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The ASP.NET environment offers a variety of types and configuration files that enable a developer or software architect to customize how Web requests are handled by a server. Configuration files such as web.config provide a flexible and easy way to customize the ASP.NET settings. These files contain sections that enable/disable tracing, specify the default culture of a page, define the way session state information is stored, and define an authentication/authorization security model. The security model enables an application to limit page access to users based on credentials such as their name, password, and role. Credential information may be stored in the web.config file, an XML file, or an application's proprietary database.
ASP.NET provides several mechanisms for handling both Application and Session state data. The application data is available to all sessions using that application; session data is limited to the individual session and can be configured to support Web farms and permanent storage in a database. An alternative to using an application state object is data caching. ASP.NET provides an area in memory where CacheEntry objects are stored and made available to all sessions. Output caching is also supported to enable an entire Web page or Web page fragment to be stored in a cache on the server, a proxy server, or the browser. This reduces the load on a server by allowing a Web page to be retrieved from memory rather than being recreated on the server.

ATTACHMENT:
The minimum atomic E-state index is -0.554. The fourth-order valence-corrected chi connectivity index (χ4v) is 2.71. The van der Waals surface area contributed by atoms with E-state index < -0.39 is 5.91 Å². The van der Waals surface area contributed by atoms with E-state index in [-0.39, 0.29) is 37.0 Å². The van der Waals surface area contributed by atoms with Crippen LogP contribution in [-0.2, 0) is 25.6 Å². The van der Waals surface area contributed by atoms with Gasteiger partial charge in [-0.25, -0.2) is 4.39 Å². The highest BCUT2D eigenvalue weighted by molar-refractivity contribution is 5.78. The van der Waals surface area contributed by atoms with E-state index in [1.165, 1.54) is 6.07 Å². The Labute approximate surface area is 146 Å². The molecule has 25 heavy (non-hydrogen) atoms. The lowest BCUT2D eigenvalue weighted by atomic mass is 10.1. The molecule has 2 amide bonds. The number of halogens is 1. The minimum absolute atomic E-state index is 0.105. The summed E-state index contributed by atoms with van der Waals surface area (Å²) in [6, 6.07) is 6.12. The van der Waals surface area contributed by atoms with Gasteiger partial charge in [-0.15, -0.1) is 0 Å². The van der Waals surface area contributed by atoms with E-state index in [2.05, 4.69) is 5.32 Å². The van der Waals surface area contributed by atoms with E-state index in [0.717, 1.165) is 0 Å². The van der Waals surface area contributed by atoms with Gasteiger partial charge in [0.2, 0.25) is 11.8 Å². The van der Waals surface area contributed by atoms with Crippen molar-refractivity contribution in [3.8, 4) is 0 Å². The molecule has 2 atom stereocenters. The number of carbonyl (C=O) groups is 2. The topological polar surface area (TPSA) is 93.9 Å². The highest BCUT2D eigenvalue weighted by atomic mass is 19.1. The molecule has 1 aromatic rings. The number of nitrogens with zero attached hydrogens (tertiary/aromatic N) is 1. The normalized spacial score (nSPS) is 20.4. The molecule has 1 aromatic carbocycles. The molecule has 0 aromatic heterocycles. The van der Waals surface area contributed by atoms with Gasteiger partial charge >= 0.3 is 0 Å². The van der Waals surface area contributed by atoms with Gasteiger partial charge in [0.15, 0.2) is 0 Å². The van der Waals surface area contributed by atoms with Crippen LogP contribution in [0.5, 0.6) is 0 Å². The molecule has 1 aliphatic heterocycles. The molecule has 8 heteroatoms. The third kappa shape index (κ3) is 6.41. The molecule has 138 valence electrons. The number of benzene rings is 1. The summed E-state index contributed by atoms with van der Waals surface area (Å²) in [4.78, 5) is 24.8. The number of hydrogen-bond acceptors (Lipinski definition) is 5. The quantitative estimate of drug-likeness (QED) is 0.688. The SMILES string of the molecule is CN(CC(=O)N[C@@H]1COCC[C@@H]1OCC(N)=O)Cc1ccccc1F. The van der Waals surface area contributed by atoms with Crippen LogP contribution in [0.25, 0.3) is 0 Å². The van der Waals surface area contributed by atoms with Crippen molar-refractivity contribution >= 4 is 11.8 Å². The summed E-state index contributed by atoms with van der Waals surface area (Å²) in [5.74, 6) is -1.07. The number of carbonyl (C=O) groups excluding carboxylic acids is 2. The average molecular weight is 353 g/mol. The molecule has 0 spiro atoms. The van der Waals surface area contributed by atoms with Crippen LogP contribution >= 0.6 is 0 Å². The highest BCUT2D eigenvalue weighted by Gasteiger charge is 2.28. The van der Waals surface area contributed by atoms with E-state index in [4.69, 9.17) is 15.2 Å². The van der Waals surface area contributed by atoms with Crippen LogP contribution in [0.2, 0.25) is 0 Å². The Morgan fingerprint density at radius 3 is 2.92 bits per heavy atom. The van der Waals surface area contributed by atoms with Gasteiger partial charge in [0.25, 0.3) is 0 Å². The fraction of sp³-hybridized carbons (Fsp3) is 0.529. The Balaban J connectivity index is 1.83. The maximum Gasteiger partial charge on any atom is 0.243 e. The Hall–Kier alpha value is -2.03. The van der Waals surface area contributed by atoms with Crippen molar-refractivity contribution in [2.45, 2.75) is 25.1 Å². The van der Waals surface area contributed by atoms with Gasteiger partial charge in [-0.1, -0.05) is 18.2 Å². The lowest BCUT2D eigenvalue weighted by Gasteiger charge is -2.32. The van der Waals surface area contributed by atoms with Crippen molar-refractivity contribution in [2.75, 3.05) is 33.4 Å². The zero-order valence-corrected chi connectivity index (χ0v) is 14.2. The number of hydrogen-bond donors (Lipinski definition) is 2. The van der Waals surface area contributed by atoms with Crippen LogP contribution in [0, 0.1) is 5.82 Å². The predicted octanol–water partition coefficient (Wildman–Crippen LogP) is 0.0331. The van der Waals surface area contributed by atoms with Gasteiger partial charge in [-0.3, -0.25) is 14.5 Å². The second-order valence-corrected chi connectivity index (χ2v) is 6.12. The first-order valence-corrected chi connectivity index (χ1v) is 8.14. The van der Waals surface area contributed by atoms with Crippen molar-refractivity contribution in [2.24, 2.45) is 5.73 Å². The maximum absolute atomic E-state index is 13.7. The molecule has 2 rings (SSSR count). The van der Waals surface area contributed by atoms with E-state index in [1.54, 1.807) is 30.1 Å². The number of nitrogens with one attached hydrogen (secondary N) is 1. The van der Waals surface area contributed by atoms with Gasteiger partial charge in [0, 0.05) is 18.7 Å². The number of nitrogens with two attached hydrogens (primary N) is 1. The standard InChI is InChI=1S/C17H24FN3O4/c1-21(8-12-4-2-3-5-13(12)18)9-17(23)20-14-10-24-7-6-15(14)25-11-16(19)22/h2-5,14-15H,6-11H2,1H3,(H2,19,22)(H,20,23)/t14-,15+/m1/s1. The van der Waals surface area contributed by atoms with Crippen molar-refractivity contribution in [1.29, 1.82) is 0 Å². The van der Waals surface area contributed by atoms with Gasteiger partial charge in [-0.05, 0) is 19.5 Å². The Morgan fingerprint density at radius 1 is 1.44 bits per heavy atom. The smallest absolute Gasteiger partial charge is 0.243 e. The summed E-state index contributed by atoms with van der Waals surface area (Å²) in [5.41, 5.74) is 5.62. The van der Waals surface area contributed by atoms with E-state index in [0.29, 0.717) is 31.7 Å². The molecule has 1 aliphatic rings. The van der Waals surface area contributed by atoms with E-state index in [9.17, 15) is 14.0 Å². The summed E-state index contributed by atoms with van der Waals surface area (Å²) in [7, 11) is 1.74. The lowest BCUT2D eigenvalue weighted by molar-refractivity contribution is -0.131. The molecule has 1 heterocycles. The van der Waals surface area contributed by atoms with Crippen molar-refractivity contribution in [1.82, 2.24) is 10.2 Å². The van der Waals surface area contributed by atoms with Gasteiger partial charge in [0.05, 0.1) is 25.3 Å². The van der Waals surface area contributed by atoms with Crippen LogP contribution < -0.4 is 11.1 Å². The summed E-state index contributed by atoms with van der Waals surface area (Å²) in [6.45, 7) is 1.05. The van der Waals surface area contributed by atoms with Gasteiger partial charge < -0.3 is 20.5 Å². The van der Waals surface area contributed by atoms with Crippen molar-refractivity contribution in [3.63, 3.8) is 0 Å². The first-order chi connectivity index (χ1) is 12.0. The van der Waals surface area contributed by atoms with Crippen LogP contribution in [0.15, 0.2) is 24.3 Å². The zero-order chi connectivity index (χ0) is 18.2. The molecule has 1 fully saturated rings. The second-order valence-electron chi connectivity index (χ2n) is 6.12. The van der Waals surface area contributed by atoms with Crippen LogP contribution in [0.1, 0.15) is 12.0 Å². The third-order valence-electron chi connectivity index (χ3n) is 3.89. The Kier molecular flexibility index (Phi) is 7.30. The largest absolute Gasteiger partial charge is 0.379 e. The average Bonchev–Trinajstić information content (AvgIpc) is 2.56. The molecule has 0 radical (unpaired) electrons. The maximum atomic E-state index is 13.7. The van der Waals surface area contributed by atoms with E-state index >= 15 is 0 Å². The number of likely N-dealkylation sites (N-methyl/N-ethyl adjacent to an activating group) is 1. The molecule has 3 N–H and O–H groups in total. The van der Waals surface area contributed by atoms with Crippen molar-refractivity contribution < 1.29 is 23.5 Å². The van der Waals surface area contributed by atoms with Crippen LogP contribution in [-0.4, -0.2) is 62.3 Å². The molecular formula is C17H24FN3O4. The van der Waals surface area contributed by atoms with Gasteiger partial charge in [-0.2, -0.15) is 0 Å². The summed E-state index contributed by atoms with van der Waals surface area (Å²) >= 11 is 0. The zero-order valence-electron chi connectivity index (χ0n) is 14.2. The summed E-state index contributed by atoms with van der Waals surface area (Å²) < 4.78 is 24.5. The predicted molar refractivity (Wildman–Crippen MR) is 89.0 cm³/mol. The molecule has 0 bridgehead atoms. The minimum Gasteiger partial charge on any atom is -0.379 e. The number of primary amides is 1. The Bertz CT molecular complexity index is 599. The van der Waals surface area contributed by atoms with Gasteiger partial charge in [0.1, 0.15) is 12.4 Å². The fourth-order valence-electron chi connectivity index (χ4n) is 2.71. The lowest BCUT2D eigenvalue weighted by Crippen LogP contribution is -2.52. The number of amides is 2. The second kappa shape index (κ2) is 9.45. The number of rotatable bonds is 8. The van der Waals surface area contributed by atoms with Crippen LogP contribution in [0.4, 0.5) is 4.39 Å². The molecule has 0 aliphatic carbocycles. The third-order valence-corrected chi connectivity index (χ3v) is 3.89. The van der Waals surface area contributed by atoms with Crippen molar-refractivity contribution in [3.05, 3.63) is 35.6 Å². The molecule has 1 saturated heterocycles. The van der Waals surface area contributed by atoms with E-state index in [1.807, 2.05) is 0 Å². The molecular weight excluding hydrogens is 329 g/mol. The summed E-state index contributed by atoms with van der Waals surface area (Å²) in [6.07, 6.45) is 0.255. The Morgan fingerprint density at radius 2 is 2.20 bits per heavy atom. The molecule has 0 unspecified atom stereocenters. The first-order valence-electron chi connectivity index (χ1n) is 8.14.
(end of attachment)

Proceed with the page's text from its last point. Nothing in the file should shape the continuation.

Advanced Web application development can benefit from an understanding of the underlying ASP.NET architecture that supports HTTP communications. Central to this is the HTTP pipeline through which requests and responses are transported. After a request or response enters this pipeline, it can be parsed, modified, rerouted, or rejected. Both the global.asax file and HTTP module can be designed to respond to pipeline events. The event handlers they supply are used to do such things as append standard information to all responses, maintain Web statistics, and transparently reroute requests when necessary. At the end of the pipeline, a handler is responsible for providing the requested resource. Custom handlers can be written to handle specially defined resources or enhance the existing handlers.
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